On January 4, Attorney General Jeff Sessions rescinded the Cole Memo, an Obama-era directive that recommended a hands-off approach to the enforcement of federal marijuana laws in states that legalized it for recreational or medicinal use. Prior to the Cole Memo, federal authorities clashed routinely with legal pot businesses, especially in states like California. The memo substantially slowed the prosecution of state-sanctioned pot growers, sellers, and users. In rescinding the memo, Sessions declared his intent to re-escalate the war on pot.
The move comes at a time when states across the country, as well as the majority of the American people, are shifting their attitudes on cannabis. Twenty-nine states have legalized marijuana for medical use. Nine states, as well as Washington, D.C., have legalized the drug outright, with Vermont doing so just this week. Another 14 states have decriminalized it. New marijuana initiatives appear on state ballots every election cycle, and a full 61 percent of the American people favor legalization.
States with legalized marijuana have inspired envy. Colorado collected some $200 million in tax revenue from marijuana sales in 2017 and Forbes estimated the total collected taxes for all states would be $559 million. All the benefits come with seemingly minimal increased risk. In 2015 the Department of Transportation reported, “controlled studies have found lower (or no) elevated crash risk estimates” from marijuana use. Other studies show that legalization is correlated with lower crime.
Despite this, Sessions has long had hated marijuana and its users. According to congressional testimony from 1986, Sessions once lamented that he might like the Ku Klux Klan if they didn’t smoke pot. Thirty years later, in April 2016, then-Senator Sessions testified before Congress that “good people don’t smoke marijuana.” Sessions has yet to clarify whether he thinks the millions of law-abiding Americans for whom medical marijuana has brought relief from chemotherapy, glaucoma, arthritis, epilepsy, depression, and other issues are bad people.
Because of the fairly incontrovertible success of legalized marijuana, even Sessions’s fellow Republicans are pushing back against him. Senator Cory Gardner of Colorado said, “With no prior notice to Congress, the Justice Department has trampled on the will of the voters in CO and other states.” California Representative Dana Rohrabacher said, “Jeff Sessions has shown a preference for allowing all commerce in marijuana to take place in the black market, which will inevitably bring the spike in violence he mistakenly attributes to marijuana itself.” The conservative magazine National Review has published several articles criticizing the Justice Department’s marijuana policy, urging Sessions to meet with cancer patients and calling for legalization.
It’s not clear what President Trump, who is both the nation’s top Republican and Sessions’s boss, thinks of the Justice Department’s move. In 2016, Trump claimed to be a “states’ rights guy” who would leave the matter alone. He specifically said that he’d disagree with any attorney general who did otherwise. But Trump’s ideology is notoriously amorphous, and since then he has shown no real conviction on the matter.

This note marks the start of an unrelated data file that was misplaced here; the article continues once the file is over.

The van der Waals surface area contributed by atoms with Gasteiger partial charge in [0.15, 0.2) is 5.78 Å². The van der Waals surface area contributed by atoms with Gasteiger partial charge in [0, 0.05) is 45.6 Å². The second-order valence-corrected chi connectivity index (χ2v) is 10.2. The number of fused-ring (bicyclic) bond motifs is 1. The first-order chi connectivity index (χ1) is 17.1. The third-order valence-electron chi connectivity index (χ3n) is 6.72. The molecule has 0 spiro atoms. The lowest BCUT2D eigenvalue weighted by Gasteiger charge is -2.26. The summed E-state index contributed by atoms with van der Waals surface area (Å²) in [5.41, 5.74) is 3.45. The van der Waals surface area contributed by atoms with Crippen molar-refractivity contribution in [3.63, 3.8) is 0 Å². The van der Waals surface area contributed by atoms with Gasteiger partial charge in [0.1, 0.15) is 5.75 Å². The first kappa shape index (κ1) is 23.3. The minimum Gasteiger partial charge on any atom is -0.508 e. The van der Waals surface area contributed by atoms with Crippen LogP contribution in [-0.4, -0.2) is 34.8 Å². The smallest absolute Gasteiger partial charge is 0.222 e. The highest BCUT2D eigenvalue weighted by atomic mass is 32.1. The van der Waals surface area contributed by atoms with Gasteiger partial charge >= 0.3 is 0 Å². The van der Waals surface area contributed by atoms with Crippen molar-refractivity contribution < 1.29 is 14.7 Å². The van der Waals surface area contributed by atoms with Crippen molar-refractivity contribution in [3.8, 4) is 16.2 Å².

But the real problem with Sessions’s war on pot goes beyond issues of states’ rights, the economy, or even healthcare. One of America’s greatest moral crises is mass criminalization and incarceration, and it is fueled in substantial part by the racist, draconian, and expensive War on Drugs.
More than $1 trillion has been spent fighting the War on Drugs since President Nixon declared it in 1970. Today, it costs an estimated $51 billion annually, with incalculable opportunity cost. Under the War on Drugs and the “tough on crime” initiatives of the 1990s, America’s incarceration rate has ballooned – from 329,000 in 1980 to an estimated 2.3 million today. America now has the world’s largest prison population, both in raw numbers and per capita. This over-incarceration, much of it for nonviolent drug offenses, has separated children from their families and devastated communities. It has disproportionately affected poor minorities, who often lack the resources to fight their charges and who are arrested at higher rates in the first place.
America’s very first anti-pot laws in the 1930s were widely understood to target Mexican immigrants and blacks, with “reefer madness” accused of driving users into uncontrollable fits of animal lust. Race-based drug policies continued into the 1980s with a 100-to-1 sentencing disparity between crack and powdered cocaine. Even today, blacks are arrested on marijuana charges almost four times more frequently than whites, despite both groups using the drug at approximately the same rate.
Drug laws have almost always been more about targeting the users than the drug itself. Sessions has said more than once that he simply doesn’t like people who smoke pot. His campaign against marijuana fits in perfectly with the Trump Administration’s broader rhetoric about minorities, immigrants, and crime. It also allows them to attack liberal political enemies – eight of the nine states with legalized recreational marijuana voted for Hillary Clinton in the 2016 election.
There is no rational justification for escalating marijuana enforcement. Pot, though not harmless, has zero recorded overdoses. Its medical and social benefits are only beginning to be tapped. Meanwhile, the Trump Administration has all but ignored the devastating opioid epidemic. This move against pot is not about protecting Americans from a dangerous drug. It’s about personal hatreds, a desire to trap more Americans in the prison-industrial complex, and a way to exact revenge on Trump’s political opponents – all at colossal taxpayer expense.